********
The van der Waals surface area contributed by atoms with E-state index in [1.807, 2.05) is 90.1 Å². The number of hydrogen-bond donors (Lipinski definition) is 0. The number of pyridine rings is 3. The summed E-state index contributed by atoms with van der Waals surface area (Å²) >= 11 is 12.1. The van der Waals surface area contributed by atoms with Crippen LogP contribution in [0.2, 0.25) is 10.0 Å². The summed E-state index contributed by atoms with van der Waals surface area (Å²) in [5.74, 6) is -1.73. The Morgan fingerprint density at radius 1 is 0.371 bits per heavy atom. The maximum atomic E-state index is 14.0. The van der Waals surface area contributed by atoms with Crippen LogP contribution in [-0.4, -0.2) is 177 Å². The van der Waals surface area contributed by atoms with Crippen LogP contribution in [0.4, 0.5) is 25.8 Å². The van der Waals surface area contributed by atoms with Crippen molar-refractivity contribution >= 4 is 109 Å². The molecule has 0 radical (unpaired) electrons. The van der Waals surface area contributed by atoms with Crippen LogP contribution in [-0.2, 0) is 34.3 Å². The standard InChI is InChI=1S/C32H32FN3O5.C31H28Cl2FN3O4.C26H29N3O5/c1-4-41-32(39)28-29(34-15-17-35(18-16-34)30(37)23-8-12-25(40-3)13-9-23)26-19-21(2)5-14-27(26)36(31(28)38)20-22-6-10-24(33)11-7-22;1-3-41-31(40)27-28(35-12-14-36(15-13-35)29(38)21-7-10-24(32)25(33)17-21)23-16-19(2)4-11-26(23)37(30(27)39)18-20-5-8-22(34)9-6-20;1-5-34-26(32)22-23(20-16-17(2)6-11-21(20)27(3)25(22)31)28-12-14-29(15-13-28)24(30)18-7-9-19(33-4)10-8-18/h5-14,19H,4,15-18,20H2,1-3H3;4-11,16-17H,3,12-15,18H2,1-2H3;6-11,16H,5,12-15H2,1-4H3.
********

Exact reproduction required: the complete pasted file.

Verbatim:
The van der Waals surface area contributed by atoms with E-state index in [1.807, 2.05) is 90.1 Å². The number of hydrogen-bond donors (Lipinski definition) is 0. The number of pyridine rings is 3. The summed E-state index contributed by atoms with van der Waals surface area (Å²) >= 11 is 12.1. The van der Waals surface area contributed by atoms with Crippen LogP contribution in [0.2, 0.25) is 10.0 Å². The summed E-state index contributed by atoms with van der Waals surface area (Å²) in [5.74, 6) is -1.73. The Morgan fingerprint density at radius 1 is 0.371 bits per heavy atom. The maximum atomic E-state index is 14.0. The van der Waals surface area contributed by atoms with Crippen LogP contribution in [-0.4, -0.2) is 177 Å². The van der Waals surface area contributed by atoms with Crippen LogP contribution in [0.4, 0.5) is 25.8 Å². The van der Waals surface area contributed by atoms with Crippen molar-refractivity contribution >= 4 is 109 Å². The molecule has 0 radical (unpaired) electrons. The van der Waals surface area contributed by atoms with Crippen LogP contribution in [-0.2, 0) is 34.3 Å². The standard InChI is InChI=1S/C32H32FN3O5.C31H28Cl2FN3O4.C26H29N3O5/c1-4-41-32(39)28-29(34-15-17-35(18-16-34)30(37)23-8-12-25(40-3)13-9-23)26-19-21(2)5-14-27(26)36(31(28)38)20-22-6-10-24(33)11-7-22;1-3-41-31(40)27-28(35-12-14-36(15-13-35)29(38)21-7-10-24(32)25(33)17-21)23-16-19(2)4-11-26(23)37(30(27)39)18-20-5-8-22(34)9-6-20;1-5-34-26(32)22-23(20-16-17(2)6-11-21(20)27(3)25(22)31)28-12-14-29(15-13-28)24(30)18-7-9-19(33-4)10-8-18/h5-14,19H,4,15-18,20H2,1-3H3;4-11,16-17H,3,12-15,18H2,1-2H3;6-11,16H,5,12-15H2,1-4H3.